Wakeling Pilots Pennant Win In The Ultimate Team Effort
In an incredibly tense and high-scoring encounter which went down to the wire, the mighty Moonee Valley prevailed to win the 1995/96 Luscombe Shield.
The Valley batting line-up, led by semi-final hero Mark Wakeling, boasted nine players who got among the runs.
On arrival at the ground, the Moonee Valley brains trust observed that the Pascoe Vale pitch was worn and full of sand. Experience informed us that quick runs would be difficult to accumulate, and that all the bowlers would be in for a long, hard slog. Patience would be a key factor in this match.
Taylors Lakes started with an extremely attacking field. Veterans Warwick Nolan and Mick Harvey took to the crease and absorbed 40 minutes of grand final pressure before Nolan popped up a simple catch to short leg off his gloves in the twelfth over.
Bill Loughron joined Harvey and the pair batted superbly for nearly an hour and a half, taking the score to 78. Harvey was batting with his customary skill and technique, and Loughron accepted to challenge to attack the bowling while the ball was relatively new. This ploy worked well and the Valleys had advanced into the 70s by 3 o'clock.
Sadly however, the Valleys lost two wickets in consecutive overs shortly before tea. Loughron was caught behind off the seemingly-insipid Harley for an invaluable 36. Harvey followed in the next over, cleaned up by a clever delivery from Campbell.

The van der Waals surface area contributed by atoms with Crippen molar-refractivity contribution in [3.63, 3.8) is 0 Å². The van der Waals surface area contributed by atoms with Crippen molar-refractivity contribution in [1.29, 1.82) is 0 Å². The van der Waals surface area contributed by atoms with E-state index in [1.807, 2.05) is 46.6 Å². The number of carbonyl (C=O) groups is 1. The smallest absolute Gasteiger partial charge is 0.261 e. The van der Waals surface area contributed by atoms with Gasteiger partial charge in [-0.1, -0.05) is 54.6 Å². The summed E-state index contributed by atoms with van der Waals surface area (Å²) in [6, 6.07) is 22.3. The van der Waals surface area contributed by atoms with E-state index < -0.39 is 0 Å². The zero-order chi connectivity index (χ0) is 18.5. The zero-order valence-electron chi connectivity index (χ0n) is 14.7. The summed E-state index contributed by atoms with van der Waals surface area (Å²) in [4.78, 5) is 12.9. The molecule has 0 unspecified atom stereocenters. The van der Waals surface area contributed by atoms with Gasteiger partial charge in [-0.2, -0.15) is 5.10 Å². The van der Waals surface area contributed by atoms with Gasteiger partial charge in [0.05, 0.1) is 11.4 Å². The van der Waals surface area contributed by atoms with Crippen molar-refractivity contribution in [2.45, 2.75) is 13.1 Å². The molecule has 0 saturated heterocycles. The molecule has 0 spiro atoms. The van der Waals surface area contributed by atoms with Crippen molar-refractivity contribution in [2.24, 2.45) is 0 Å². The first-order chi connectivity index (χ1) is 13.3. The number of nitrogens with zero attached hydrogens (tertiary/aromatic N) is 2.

Captain Greg Peters and the inimitable Ian Denny found themselves together and in familiar territory.
Typically, Denny defied the pressure by crunching a six to get off the mark. He followed this with another in Campbell's next over, and a pair of boundaries thrown in for good measure.
Thanks to Denny's brilliance, the Valleys raced past the century mark but it was Peters' innings which was the key here. A naturally aggressive player, Greg's role was clearly to support the rampaging Denny. As courageous as ever, Greg played smart cricket as Moonee Valley worked themselves into a handy position. The partnership advanced to 49 in even time, until Denny's demise. Characteristically, he lost his wicket looking to take the fight to the enemy. When he was caught in the deep for 41, Moonee Valley was reasonably well placed at 127 for 4.
Semi-final hero. Mark Wakeling joined his skipper in the middle. Mark had had a memorable innings the week before, carrying Moonee Valley to a remarkable win against Tullamarine. Last week counted for little now, however.